Social democracy and socialism

Of saints and sinners: social democracy and socialism

As a socialist in the SNP, it’s difficult to know what message I am supposed to take from the editorial in the last Scottish Left Review (issue 101). The first few paragraphs appear to have been written exclusively for the Labour left and it remains partisan throughout, further on reading like a rallying cry to the Scottish left in general to form behind Labour (where the ‘momentum’ is) in order to take on those pesky nationalists in the SNP. As the Scottish Left Review is a periodical that claims to cater for the Scottish left in general, this is odd to say the least. I don’t have enough space to critique the editorial as a whole, so, I’ll just mention two of the more contentious supporting claims which appear central to the argument.

The first is that ‘Labour is by far the most politically progressive of all the major political parties – and that includes the SNP’. This seems rather a nostalgic claim – not to mention selective (I wonder what our comrades in the Green and various socialist parties might have to say about it, for instance). The second claim is that, ‘…the fortunes of the SNP, not a social democratic party as it claims, has been further dented as it becomes more evident that it has started running out of steam (sic)’. This statement bears very little scrutiny, either in regard to social democracy or the on- going vigour of the SNP.

My reading of the editorial suggests it accepts an oft-repeated axiom of left politics. Socialists should support and elect socialist parties where possible and where none exist (or appear electable) support and elect social democratic parties instead. This is based on a fairly common understanding of socialism and social democracy within the working-class movement to describe our nature, our forms and our historical task.

The editorial seems to suggest that we should now choose a party which the author considers to be at least social democratic (even perhaps, aspiring to be socialist) and that is Labour. The claim that the SNP are not a social democratic party, in the terms of this rendering, can be further unpacked to say that they are not even a social democratic party (let alone a socialist party, so the argument continues).

Thus: you might begin your enlightenment by accepting the claims of social democracy, then you progress to class awareness becoming a ‘proper’ socialist (with some versions adding a further stage as a fully-fledged communist). This individual development of an activist has its corollary in the collective development of a state from liberal to social democracy, through socialism into communism.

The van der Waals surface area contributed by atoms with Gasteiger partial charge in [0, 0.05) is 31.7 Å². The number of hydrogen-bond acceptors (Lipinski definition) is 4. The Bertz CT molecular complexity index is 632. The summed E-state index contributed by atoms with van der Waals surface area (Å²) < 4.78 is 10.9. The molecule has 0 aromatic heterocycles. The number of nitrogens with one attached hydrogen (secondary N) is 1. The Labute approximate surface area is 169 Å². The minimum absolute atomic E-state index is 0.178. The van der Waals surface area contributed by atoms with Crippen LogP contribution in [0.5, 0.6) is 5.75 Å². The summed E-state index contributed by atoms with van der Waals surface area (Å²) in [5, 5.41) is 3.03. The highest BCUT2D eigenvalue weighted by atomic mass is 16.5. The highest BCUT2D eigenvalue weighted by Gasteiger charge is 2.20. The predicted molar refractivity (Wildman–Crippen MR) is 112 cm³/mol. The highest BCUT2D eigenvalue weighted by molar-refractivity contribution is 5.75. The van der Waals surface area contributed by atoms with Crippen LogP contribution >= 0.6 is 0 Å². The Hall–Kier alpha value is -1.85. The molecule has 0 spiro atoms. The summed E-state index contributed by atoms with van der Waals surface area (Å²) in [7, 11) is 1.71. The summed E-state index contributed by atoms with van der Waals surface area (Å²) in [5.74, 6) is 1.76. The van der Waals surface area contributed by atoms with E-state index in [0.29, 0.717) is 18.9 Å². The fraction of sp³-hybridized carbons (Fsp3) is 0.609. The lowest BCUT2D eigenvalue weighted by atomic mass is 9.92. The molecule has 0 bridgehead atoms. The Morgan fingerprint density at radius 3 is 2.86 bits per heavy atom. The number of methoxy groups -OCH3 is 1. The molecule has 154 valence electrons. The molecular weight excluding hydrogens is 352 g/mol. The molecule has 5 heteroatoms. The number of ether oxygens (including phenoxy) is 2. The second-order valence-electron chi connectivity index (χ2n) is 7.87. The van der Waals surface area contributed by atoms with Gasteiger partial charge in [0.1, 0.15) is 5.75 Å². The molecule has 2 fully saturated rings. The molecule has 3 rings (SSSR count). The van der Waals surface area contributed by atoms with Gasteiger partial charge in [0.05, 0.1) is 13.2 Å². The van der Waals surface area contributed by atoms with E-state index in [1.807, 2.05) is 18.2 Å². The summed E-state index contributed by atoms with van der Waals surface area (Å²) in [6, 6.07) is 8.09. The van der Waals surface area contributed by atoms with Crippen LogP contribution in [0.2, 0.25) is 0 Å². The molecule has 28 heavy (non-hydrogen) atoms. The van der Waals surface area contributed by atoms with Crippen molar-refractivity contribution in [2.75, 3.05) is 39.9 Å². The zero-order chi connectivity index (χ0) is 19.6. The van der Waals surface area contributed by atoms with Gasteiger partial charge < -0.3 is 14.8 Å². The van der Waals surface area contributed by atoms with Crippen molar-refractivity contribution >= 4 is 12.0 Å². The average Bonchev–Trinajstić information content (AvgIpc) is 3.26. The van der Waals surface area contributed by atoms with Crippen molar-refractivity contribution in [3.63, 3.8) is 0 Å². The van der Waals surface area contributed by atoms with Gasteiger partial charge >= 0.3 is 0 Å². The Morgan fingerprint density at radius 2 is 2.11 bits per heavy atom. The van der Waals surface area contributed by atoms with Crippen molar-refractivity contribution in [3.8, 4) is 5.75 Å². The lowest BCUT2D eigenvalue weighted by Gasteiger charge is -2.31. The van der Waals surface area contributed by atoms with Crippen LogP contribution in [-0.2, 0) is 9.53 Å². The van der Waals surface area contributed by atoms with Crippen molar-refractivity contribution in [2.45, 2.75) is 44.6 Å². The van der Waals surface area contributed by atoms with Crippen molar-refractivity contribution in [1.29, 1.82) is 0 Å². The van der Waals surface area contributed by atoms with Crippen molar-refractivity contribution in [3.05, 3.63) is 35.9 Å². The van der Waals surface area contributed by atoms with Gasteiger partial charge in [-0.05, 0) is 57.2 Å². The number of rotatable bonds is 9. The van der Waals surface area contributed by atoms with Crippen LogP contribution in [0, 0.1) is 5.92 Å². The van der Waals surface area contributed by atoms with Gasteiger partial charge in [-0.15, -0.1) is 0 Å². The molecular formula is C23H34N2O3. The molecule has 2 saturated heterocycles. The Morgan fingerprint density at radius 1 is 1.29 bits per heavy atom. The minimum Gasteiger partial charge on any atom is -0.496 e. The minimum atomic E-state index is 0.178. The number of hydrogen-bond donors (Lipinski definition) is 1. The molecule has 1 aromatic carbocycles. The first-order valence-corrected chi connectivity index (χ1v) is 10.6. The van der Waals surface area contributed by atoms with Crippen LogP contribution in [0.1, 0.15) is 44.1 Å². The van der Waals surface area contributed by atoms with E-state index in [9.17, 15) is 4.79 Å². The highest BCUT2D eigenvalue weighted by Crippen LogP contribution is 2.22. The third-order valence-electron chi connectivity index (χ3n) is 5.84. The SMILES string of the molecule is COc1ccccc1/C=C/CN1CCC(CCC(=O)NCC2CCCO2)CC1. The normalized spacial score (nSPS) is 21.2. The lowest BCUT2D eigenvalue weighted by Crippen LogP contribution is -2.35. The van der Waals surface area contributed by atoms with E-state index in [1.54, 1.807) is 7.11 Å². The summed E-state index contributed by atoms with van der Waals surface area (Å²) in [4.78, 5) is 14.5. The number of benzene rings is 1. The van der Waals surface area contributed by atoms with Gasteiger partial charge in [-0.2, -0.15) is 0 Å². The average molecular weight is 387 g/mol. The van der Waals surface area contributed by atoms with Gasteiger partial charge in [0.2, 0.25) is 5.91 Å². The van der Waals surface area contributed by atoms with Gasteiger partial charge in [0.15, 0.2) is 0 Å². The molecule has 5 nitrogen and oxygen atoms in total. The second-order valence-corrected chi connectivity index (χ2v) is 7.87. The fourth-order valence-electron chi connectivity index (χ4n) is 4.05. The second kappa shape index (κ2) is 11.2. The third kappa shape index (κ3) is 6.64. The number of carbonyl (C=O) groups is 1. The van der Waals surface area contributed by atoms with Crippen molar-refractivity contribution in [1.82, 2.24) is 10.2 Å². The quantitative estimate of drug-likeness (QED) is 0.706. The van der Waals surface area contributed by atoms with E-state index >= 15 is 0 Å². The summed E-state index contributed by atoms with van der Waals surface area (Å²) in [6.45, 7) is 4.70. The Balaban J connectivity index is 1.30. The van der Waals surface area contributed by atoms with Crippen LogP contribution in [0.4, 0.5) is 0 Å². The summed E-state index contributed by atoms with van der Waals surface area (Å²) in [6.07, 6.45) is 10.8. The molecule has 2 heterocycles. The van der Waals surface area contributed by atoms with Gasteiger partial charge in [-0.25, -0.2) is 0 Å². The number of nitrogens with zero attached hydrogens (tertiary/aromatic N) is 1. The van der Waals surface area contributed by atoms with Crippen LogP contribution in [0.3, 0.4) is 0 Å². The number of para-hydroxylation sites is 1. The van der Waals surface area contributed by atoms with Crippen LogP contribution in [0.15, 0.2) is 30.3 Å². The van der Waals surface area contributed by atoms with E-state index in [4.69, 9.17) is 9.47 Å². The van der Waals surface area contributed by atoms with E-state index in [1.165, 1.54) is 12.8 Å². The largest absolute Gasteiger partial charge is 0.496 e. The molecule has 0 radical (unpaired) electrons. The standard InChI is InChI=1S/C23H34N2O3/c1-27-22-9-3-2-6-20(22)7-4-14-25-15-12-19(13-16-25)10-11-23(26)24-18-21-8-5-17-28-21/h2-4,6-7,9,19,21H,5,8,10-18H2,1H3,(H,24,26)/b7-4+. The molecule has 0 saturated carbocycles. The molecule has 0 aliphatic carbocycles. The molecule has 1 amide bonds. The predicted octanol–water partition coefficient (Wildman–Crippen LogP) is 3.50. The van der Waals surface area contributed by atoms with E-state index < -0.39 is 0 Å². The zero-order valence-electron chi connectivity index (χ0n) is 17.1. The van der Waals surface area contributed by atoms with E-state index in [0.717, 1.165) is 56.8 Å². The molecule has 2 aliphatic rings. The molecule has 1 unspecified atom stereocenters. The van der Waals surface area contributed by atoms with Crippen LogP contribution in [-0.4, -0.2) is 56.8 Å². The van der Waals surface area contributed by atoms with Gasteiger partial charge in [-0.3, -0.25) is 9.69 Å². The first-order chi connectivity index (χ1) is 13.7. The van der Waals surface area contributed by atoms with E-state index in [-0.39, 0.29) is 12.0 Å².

It worries me when political terms are used without any reference to reality. In particular, there has been a lot of reference to social democracy of late. But in what context? There is no social democratic movement to speak of at the moment. Or, at least, none that is self-consciously social democratic. There are a number of progressive and anti-austerity groups to the extent that perhaps we could describe the whole as a progressive movement. Nonetheless, it is worth just saying that we are not part of a social democratic movement at the moment.

Progressive politics tend to cover a rather larger area than social democracy, incorporating liberal attitudes to society held within rather more conservative ambitions. But socialists measure progress on the basis of class advance, so our own idea of progress more or less amounts to social democracy in all but name. The problem remains that without a movement, the terms lack substance.

Historically, Labour has certainly delivered more (progress) in Westminster government in the interests of working-class people than any other party. This is incontrovertible. However, we are now over forty years into the neo-liberal age and throughout this period the party’s achievements have been decidedly more modest (how much of an understatement this is, I leave to your own judgement).

Of course, Labour has always aspired to be the ruling party of the British state and on the occasions it has achieved this goal, it has wielded levers of political and economic power that the SNP never could. The powers vested in Holyrood not only cover a smaller geography but are severely restricted, particularly in terms of macro-economic control. Power devolved is power retained and our discussion cannot ignore this persistent fact. Therefore, we have to be careful that we compare like with like. To compare state powers with devolved powers is an exercise that has limited utility; likewise to compare action with rhetoric doesn’t get us very far.

So, no matter how progressive Jeremy Corbyn and John McDonnell’s rhetoric is, to make a claim like, ‘Corbyn and McDonnell have shown the SNP what bona fide radicalism looks like (in words, if not yet deeds)’ really does look like the editor is clutching at straws. I don’t think it’s helpful to reduce the pursuit of proletarian emancipation to such a rigid (ab-)use of these terms. So much energy is wasted arguing over the point that it just becomes a plughole down which any more interesting or nuanced debate can spiral.